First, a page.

Elizabeth Blair

Native American comedian Charlie Hill says he's living the American dream.

Actually, make that the "indigenous dream," which he prefers to call it.

Robin Gibb of the Bee Gees has died.

Gibb died Sunday after a long battle with cancer and intestinal surgery, according to a statement on his official website.

"The family have asked that their privacy is respected at this very difficult time," the statement said.

Robin and his brothers Barry and Maurice Gibb racked up dozens of hit songs in their five decade career. Robin Gibb, who had cancer, was 62.

Carlos Fuentes was the son of a Mexican diplomat and spent years living abroad, including in the United States. But Mexico — the country, its people and politics — was central to his writing.

Fuentes, one of the most influential Latin American writers, died Tuesday at a hospital in Mexico City at the age of 83. He was instrumental in bringing Latin American literature to an international audience, and he used his fiction to address what he saw as real-world injustices.

When it comes to monsters on television, vampires have the market more or less cornered. Think about it: Buffy the Vampire Slayer, True Blood, The Vampire Diaries ...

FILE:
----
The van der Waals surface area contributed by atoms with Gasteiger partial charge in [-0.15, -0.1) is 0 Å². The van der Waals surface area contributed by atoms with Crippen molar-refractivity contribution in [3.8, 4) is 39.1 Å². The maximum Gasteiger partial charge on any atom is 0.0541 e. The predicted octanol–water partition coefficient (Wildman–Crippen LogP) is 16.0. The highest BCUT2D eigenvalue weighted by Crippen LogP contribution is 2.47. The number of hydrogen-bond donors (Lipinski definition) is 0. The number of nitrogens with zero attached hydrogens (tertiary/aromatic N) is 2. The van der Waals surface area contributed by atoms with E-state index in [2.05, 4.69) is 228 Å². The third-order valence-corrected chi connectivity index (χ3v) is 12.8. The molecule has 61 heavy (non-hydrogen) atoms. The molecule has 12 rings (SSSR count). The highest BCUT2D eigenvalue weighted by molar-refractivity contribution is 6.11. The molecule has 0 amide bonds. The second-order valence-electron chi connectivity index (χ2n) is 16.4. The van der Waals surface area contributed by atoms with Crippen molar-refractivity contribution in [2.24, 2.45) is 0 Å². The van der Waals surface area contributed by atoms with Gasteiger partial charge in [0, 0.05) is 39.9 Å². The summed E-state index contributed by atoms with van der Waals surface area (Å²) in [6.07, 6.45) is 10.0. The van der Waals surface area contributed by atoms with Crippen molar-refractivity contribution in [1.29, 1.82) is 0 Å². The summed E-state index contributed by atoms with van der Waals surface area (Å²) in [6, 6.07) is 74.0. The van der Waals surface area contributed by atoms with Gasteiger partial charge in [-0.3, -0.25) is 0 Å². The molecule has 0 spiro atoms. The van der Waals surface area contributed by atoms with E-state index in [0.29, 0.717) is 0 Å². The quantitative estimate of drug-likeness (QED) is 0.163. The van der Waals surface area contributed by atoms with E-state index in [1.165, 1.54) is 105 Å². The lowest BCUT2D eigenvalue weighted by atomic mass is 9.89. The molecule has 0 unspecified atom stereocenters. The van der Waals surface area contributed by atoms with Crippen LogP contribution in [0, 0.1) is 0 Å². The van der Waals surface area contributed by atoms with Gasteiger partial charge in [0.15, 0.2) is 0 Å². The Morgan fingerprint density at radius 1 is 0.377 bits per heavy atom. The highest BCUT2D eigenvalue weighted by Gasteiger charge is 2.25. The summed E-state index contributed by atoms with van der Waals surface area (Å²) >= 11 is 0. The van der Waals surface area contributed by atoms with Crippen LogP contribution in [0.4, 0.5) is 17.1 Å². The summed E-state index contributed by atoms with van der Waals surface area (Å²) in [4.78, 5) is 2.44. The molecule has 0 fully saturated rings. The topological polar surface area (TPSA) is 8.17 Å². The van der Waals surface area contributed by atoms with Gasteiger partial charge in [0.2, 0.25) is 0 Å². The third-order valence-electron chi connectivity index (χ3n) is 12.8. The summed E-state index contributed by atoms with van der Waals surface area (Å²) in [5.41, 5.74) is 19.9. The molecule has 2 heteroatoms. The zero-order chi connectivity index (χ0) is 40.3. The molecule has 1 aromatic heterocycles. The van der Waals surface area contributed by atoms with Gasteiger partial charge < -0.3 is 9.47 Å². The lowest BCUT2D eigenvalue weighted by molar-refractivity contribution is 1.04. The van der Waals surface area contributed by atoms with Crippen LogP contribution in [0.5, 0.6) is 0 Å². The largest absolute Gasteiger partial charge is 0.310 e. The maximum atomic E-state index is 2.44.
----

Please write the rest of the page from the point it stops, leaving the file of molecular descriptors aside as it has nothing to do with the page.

Vampires' enduring popularity on TV may not be eternal, but they have been appearing on the small screen for decades. Mark Dawidziak, who's written books about vampires and teaches a class at Kent State University on their appearances in film and TV, says that part of the way vampires have remained a force in popular culture is through their evolution on TV.

Saxophonist Andrew Love of the Memphis Horns has died. Love, who had Alzheimer's disease, died on April 12 at his home in Memphis. He was 70 years old.

Robert Sherman — one half of the songwriting team behind Disney movies and major hit musicals — has died. He was 86. The Oscar-winning Sherman Brothers, Robert and Richard, wrote some of the most enduring Disney songs of all time. Their output was astounding: Mary Poppins, The Jungle Book, Chitty Chitty Bang Bang, Bedknobs and Broomsticks, The Aristocats.

John Lasseter, of Pixar and Disney, once said, "You cannot forget a Sherman brothers song for your life."

The biggest-selling pop artist of the year has gone silent.

The British pop/soul singer Adele was forced to cancel the rest of her 2011 tour. Earlier this year, she suffered two vocal hemorrhages and will need to undergo surgery.

Singers are in a high-risk business. Many famous singers have needed similar treatment.

"Essentially, people who sing are vocal athletes," says Dr. Steven Zeitels, director of the Voice Center at Massachusetts General Hospital. "So you can look at this as a not unusual scenario as an athlete getting an injury in that area."

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